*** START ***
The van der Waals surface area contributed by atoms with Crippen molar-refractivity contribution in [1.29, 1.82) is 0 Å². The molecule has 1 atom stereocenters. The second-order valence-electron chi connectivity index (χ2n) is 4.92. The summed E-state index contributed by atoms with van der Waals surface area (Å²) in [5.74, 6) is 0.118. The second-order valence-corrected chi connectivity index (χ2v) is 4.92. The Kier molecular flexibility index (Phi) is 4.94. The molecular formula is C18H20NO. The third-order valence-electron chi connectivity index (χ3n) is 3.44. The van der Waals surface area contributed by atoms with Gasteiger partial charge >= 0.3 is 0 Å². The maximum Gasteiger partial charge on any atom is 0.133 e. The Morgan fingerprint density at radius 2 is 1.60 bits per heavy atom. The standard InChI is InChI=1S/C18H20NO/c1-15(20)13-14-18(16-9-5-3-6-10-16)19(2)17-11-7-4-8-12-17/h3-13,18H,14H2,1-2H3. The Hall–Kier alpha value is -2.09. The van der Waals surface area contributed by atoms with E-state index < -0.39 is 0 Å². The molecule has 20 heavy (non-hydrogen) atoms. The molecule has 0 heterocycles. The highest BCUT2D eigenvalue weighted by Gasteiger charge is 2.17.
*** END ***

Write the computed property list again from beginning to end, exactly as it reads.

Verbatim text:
The van der Waals surface area contributed by atoms with Crippen molar-refractivity contribution in [1.29, 1.82) is 0 Å². The molecule has 1 atom stereocenters. The second-order valence-electron chi connectivity index (χ2n) is 4.92. The summed E-state index contributed by atoms with van der Waals surface area (Å²) in [5.74, 6) is 0.118. The second-order valence-corrected chi connectivity index (χ2v) is 4.92. The Kier molecular flexibility index (Phi) is 4.94. The molecular formula is C18H20NO. The third-order valence-electron chi connectivity index (χ3n) is 3.44. The van der Waals surface area contributed by atoms with Gasteiger partial charge >= 0.3 is 0 Å². The maximum Gasteiger partial charge on any atom is 0.133 e. The Morgan fingerprint density at radius 2 is 1.60 bits per heavy atom. The standard InChI is InChI=1S/C18H20NO/c1-15(20)13-14-18(16-9-5-3-6-10-16)19(2)17-11-7-4-8-12-17/h3-13,18H,14H2,1-2H3. The Hall–Kier alpha value is -2.09. The van der Waals surface area contributed by atoms with E-state index < -0.39 is 0 Å². The molecule has 20 heavy (non-hydrogen) atoms. The molecule has 0 heterocycles. The highest BCUT2D eigenvalue weighted by Gasteiger charge is 2.17.